Belief in Performance Management Starts at Top
The following case study appeared in the National Center for the Middle Market's latest research report titled "It's About People: How Performance Management Helps Middle Market Companies," which investigates the importance of performance management as a tool to enhance a company's workforce and explores their impact on overall firm performance. Click here to download the report.
Headquartered in Charlotte, North Carolina, LiftOne is a full service lift truck and material handling dealership with 17 branch locations throughout North Carolina, South Carolina, Alabama, Georgia and Tennessee. Learn more at: www.liftone.net.
After LiftOne bought a division of Barloworld in 2012, LiftOne president Bill Ryan found his new company in a challenging position. Both companies were in the business of selling and leasing forklift equipment, but the Barloworld enterprise was considerably larger — the whale to LiftOne's minnow. After the deal was finalized, LiftOne — which had been a $60 million company with 167 people in parts of two states — suddenly found itself a $180 million enterprise with 560 people in five states.
A lot can go wrong in a situation like that, and Ryan and his staff decided their best chance of ensuring the acquisition's success was to incentivize the combined company to work toward seven strategic goals. LiftOne's goals spell out targets for market share, after-market share, gross profit and return on assets; LiftOne's bonus plans are tied to these specific goals.
The company also has three people-related strategic goals, relating to on-site safety, employee engagement and customer engagement. LiftOne is comparing itself to industry benchmarks and has been making progress in all of these areas.
LiftOne's clear goal-setting—one of the tenets of effective performance management—has set the tone for other parts of the company. Every division of LiftOne displays progress monthly on a football field-like electronic grid showing progress toward some monthly financial goal. Not every forklift technician or service person is steeped in the finer points of finance, so the "advancing football" becomes an opportunity for division managers to educate their employees on concepts like gross profit. Getting into the end zone by the end of the month means a potential cash bonus for every member in the division so the employees stake an interest. The average bonus for non-management employees at LiftOne is now about $300 a quarter, Ryan says.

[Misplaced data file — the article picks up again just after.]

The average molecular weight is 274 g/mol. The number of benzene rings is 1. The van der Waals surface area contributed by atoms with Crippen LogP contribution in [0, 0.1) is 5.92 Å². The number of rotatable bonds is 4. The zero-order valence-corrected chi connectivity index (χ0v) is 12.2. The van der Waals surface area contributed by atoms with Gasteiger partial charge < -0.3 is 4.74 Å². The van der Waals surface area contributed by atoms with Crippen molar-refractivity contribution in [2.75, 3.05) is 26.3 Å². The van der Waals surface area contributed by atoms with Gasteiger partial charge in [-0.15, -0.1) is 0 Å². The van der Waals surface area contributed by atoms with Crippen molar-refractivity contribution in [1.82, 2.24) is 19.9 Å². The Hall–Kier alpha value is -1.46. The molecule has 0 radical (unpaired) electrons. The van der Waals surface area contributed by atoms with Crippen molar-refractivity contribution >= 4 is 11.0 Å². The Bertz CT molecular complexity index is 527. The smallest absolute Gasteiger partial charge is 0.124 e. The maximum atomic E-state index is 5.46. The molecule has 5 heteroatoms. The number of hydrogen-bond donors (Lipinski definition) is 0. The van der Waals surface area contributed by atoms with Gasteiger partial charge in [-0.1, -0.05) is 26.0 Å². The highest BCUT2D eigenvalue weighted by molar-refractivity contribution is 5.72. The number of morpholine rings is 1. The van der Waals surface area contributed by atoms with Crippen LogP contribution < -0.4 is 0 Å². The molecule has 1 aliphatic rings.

Another good performance-management tactic practiced by LiftOne is being willing to make the tough decisions. When Ryan arrived at LiftOne in 2005, it quickly became apparent to him that the company's culture was one of low trust and internal competition. With the help of his management team, Ryan figured out that the culture problem stemmed from a small group of people who had long since stopped seeing themselves as part of a team and after a few months, called those people into a meeting.
"Guys, we're going to go through a change here," he told them. "We're going to go from a low-trust, internally focused, internally competitive environment to an externally focused, positive, engaged, high-trust culture. You're either going to be with us or you're going to be against us." Within months, the people who had been poisoning the atmosphere the most were gone.
Ryan subscribes to one of the simpler truths of performance management — that it pays to let good performers know they are valued. There are executives who think it makes sense to operate in an atmosphere of fear. Ryan, who grew up as the oldest of eight children, isn't one of them.
"I'd much rather catch a worker doing something right" than doing something wrong, he says. "It can be as seemingly minor as someone handling a distraught customer very well. We will recognize that — privately at first and publicly later on. We spend a lot of time singing the praises of right behaviors."